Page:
National Geographic : 1965 Sep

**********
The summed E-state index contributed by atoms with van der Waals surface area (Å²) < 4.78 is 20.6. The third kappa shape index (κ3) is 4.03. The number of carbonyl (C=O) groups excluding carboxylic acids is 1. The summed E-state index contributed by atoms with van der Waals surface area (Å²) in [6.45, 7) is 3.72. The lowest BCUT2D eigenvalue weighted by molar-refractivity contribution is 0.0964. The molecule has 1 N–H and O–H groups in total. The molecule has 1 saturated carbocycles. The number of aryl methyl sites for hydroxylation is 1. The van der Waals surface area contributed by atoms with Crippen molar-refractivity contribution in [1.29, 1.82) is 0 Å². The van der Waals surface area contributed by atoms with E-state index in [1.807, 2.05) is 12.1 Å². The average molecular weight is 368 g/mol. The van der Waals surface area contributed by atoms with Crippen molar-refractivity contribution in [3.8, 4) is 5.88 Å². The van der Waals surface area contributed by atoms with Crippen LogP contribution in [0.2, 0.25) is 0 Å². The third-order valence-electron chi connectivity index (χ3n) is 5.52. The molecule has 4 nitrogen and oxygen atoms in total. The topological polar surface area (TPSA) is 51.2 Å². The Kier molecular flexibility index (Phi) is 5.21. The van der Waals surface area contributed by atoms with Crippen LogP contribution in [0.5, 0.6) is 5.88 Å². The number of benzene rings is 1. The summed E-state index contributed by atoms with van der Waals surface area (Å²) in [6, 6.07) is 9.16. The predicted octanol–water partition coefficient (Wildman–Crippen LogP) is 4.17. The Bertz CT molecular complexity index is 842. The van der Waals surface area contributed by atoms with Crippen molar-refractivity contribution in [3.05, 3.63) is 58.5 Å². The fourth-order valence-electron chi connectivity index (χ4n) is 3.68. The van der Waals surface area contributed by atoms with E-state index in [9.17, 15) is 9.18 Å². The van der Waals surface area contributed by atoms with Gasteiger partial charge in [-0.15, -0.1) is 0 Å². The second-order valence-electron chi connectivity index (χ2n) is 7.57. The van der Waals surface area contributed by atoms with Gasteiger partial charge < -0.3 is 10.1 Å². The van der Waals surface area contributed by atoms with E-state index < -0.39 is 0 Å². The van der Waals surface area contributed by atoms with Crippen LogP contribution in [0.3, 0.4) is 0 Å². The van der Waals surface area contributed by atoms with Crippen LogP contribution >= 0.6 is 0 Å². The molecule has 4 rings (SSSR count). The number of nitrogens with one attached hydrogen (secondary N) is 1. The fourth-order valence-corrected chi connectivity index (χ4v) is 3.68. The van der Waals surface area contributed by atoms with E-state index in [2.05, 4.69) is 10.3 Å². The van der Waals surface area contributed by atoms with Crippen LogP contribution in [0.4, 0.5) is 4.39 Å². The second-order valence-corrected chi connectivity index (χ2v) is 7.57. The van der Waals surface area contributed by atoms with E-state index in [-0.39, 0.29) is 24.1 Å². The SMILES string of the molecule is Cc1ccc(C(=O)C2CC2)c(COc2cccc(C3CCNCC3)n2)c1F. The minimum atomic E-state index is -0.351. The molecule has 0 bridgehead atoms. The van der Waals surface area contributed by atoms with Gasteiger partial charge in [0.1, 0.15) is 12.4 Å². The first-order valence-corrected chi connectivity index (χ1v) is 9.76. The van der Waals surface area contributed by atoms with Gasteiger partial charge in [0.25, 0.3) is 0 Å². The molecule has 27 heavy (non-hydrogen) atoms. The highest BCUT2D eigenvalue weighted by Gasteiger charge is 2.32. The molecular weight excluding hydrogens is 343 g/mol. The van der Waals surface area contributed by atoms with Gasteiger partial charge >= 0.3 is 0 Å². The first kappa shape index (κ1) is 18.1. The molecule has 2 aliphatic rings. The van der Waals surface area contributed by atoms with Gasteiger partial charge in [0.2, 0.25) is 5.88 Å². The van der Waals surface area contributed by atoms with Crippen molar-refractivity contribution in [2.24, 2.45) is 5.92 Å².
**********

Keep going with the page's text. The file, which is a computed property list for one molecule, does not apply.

log-built granaries perched on piles above flat stone rat guards, are empty. Fewer than 300 year-round inhabitants live in St. Luc. "St. Luc is a good example of the changing Alpine village," said Madame Clotilde Gard, owner of the hotel. "The old things are here and the old ways can be appreciated, but to day everyone depends on tourists rather than on the bounty of our fields." Families from all Switzerland and beyond come up to St. Luc for two weeks or a month, rent a chalet or part of one, and glory in the Alpine air. Over every window box full of geraniums, a magnificent view greets their eyes as they watch their children play in the car-free streets and flower-speckled meadows. Two crags in Sion dominate the valley. Atop one of them stands a fortresslike medi eval church. A castle in ruins surmounts the other. The two seem to exchange glares in a mute tableau bespeaking man's spiritual temporal conflict (pages 362-3). At night the rivalry was not silent. Ampli fied voices representing Tourbillon, the castle, and Valere, the church, recounted the area's turbulent history as lights dramatically flood ed towers and battlements during the Son et Lumiere spectacle. William Tell embraces his son after being ordered by the villainous bailiff Gessler to shoot an apple from the boy's head. Residents of Interlaken enact Schiller's drama of Swiss libera tion from Habsburg tyranny. Breathless moment: Tell aims his crossbow at the apple (far left). This feat of Tell, the archer, will be told/ While yonder mountains stand upon theirbase.l By Heaven! the apple's cleft right through the core. Tell then de clares he would have killed Gessler with a second arrow if his shot had erred and struck his son.